– I am based between New York and Belgrade, and when I was still developing the idea for 78 Days I was still in the USA. The last film I saw before the lockdown in New York City was Marija Stojnić’s documentary Speak So I Can See You, which was screened at MoMA and which Miloš had produced. I met her through mutual friends and learned that she is one of the members of the Set Sail Films production company in Serbia. Because I liked her film so much, I asked her if they would work on my film. I was planning to apply for Biennale College Cinema in Venice because they had a micro-budget film program which I thought was perfect for this type of film. The technology I was going to use wasn’t expensive and I already had all the locations in mind. Most importantly, my grandparents’ house which remained unchanged from the 1990s. So I gave Andrijana and Miloš a short pitch video, dramatising some of my family tapes, they liked it and we started working together and applying for funds.

– Is this the house where you spent the NATO bombing?

– In a way yes, because my parents’ home is just next door. But my grandparents’ house is where it all started, my cousins would come from neighbouring towns and we all used to spend a lot of time there. I find this house very cinematic and with a special atmosphere, so I had no doubt this would be the main location for the film. It is authentic and has a very good light. I filmed a short film there before (The Wait), but it looks very different because of the filming process.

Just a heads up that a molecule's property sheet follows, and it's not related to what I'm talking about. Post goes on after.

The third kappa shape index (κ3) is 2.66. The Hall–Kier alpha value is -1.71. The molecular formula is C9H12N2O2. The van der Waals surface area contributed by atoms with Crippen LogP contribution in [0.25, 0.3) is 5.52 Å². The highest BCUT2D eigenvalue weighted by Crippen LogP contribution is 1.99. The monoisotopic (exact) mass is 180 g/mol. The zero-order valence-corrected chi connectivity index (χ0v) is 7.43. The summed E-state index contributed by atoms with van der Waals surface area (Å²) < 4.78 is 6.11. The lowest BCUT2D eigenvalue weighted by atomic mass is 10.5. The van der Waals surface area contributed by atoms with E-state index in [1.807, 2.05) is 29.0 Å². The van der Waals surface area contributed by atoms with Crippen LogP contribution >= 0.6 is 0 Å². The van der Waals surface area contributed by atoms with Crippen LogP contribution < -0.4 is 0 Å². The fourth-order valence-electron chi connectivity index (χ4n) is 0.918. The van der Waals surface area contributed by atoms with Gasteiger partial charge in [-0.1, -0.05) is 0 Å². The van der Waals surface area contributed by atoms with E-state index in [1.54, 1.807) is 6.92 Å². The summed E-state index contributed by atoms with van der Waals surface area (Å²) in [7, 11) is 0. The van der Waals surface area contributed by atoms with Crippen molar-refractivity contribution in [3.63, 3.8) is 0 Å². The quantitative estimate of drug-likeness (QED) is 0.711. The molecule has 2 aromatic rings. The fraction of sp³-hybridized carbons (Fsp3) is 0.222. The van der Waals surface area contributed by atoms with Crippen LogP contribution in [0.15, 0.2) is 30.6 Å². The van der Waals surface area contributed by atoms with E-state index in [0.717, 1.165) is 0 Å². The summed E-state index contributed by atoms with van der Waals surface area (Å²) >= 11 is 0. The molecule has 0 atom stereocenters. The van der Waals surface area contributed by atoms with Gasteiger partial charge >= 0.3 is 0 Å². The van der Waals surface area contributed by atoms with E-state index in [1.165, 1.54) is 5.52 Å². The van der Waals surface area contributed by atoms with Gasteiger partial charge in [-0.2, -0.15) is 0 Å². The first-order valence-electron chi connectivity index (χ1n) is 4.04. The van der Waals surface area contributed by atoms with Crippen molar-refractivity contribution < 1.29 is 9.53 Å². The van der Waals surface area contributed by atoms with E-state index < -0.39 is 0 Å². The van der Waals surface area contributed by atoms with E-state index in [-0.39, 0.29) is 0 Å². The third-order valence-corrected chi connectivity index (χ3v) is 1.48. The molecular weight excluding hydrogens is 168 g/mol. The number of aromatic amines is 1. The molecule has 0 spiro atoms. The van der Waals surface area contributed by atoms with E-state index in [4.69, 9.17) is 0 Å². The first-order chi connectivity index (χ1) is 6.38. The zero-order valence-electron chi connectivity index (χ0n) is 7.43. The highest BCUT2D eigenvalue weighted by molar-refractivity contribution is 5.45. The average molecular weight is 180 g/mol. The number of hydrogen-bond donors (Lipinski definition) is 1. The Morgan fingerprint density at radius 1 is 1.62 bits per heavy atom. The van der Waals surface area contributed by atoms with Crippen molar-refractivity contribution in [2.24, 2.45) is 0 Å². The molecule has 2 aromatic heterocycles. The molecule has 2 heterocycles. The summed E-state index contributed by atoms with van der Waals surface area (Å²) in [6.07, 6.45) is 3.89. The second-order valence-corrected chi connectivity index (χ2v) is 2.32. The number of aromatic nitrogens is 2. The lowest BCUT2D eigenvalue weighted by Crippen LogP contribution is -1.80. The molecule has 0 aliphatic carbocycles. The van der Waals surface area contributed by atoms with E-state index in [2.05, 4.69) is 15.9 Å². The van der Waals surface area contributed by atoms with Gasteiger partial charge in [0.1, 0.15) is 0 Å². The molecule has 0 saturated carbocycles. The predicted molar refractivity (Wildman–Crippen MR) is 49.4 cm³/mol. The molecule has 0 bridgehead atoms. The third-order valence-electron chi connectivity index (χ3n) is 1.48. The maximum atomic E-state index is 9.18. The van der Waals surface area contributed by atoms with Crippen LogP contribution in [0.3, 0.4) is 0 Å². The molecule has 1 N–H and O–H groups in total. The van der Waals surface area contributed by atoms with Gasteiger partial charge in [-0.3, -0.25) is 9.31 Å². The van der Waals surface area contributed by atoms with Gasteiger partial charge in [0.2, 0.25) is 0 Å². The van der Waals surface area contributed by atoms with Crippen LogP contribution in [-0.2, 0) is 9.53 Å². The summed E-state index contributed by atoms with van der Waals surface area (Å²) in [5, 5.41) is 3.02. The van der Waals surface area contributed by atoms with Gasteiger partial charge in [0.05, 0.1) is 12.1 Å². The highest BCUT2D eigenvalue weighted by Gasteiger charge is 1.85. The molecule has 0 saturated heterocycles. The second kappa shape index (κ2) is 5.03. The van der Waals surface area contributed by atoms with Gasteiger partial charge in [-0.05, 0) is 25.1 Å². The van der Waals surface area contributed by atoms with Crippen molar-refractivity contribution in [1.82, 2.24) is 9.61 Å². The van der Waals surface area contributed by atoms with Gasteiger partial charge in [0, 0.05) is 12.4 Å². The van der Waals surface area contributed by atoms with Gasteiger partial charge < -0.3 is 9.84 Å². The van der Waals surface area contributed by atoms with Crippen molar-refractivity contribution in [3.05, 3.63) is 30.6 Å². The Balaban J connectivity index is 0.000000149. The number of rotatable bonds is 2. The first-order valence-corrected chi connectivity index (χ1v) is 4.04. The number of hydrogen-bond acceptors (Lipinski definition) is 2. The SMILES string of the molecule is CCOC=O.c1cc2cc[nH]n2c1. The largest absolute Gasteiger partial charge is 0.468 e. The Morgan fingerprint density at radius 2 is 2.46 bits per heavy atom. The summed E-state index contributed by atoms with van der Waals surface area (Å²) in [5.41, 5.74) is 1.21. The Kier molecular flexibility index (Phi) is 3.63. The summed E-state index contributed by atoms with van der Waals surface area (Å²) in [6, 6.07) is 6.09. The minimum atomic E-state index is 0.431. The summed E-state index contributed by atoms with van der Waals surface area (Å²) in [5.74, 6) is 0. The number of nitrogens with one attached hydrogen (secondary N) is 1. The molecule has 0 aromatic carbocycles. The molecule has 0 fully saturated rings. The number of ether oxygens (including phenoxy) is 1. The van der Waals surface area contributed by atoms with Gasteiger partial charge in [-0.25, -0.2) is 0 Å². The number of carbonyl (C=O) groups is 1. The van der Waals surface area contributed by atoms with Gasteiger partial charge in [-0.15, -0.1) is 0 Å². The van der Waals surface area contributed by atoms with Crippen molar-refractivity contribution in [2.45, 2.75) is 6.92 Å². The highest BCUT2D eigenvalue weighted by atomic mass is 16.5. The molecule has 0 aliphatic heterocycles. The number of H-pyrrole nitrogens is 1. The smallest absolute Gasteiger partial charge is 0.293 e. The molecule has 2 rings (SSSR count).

– How did you use your original home videos? Did you re-create some specific scenes?

– I re-created some of the scenes that I felt were true to the characters and the spirit of the film, especially the opening scene in which the youngest sister discusses with her eldest sister if she is ugly. I picked up many details from these home videos, but I didn’t want it to be autobiographical, instead, I wanted to show the perspectives of different generations. I wanted the film to be a time capsule of sorts as if you stumbled upon a tape from that era.

– Each of the three sisters has a character arch that is typical for their respective ages. How did you build their relationships when writing the script? Was it instinctual and did you tap into your memories?

– I’m sure that when you write, you subconsciously tap into your own experiences. I did take some things from my memories and when my collaborators read successive drafts of the screenplay, they’d tell me some things weren’t clear so I’d go back and fix them. I do work instinctively, my process is to think about it a lot and then just sit down and write it all in one go. And then rewrite.